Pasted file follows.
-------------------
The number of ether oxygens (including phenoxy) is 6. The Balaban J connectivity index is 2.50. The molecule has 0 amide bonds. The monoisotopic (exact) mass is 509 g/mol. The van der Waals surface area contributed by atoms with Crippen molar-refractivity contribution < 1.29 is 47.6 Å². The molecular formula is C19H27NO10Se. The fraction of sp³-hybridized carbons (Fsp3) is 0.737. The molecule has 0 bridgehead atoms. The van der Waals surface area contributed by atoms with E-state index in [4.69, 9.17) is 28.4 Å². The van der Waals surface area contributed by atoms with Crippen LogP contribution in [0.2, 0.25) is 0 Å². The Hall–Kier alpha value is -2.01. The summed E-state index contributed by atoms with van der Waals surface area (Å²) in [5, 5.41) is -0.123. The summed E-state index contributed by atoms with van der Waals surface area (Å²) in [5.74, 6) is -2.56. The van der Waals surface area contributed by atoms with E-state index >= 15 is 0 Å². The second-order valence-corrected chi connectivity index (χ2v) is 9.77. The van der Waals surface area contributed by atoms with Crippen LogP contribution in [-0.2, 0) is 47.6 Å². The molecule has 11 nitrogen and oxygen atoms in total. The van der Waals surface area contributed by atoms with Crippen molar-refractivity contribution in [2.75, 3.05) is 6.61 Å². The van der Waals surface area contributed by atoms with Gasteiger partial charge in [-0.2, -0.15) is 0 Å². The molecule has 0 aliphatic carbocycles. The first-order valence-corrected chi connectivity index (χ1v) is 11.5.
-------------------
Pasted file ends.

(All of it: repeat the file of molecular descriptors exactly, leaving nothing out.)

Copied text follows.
The number of ether oxygens (including phenoxy) is 6. The Balaban J connectivity index is 2.50. The molecule has 0 amide bonds. The monoisotopic (exact) mass is 509 g/mol. The van der Waals surface area contributed by atoms with Crippen molar-refractivity contribution < 1.29 is 47.6 Å². The molecular formula is C19H27NO10Se. The fraction of sp³-hybridized carbons (Fsp3) is 0.737. The molecule has 0 bridgehead atoms. The van der Waals surface area contributed by atoms with E-state index in [4.69, 9.17) is 28.4 Å². The van der Waals surface area contributed by atoms with Crippen LogP contribution in [0.2, 0.25) is 0 Å². The Hall–Kier alpha value is -2.01. The summed E-state index contributed by atoms with van der Waals surface area (Å²) in [5, 5.41) is -0.123. The summed E-state index contributed by atoms with van der Waals surface area (Å²) in [5.74, 6) is -2.56. The van der Waals surface area contributed by atoms with E-state index >= 15 is 0 Å². The second-order valence-corrected chi connectivity index (χ2v) is 9.77. The van der Waals surface area contributed by atoms with Crippen LogP contribution in [-0.2, 0) is 47.6 Å². The molecule has 11 nitrogen and oxygen atoms in total. The van der Waals surface area contributed by atoms with Crippen molar-refractivity contribution in [2.75, 3.05) is 6.61 Å². The van der Waals surface area contributed by atoms with Gasteiger partial charge in [-0.2, -0.15) is 0 Å². The molecule has 0 aliphatic carbocycles. The first-order valence-corrected chi connectivity index (χ1v) is 11.5.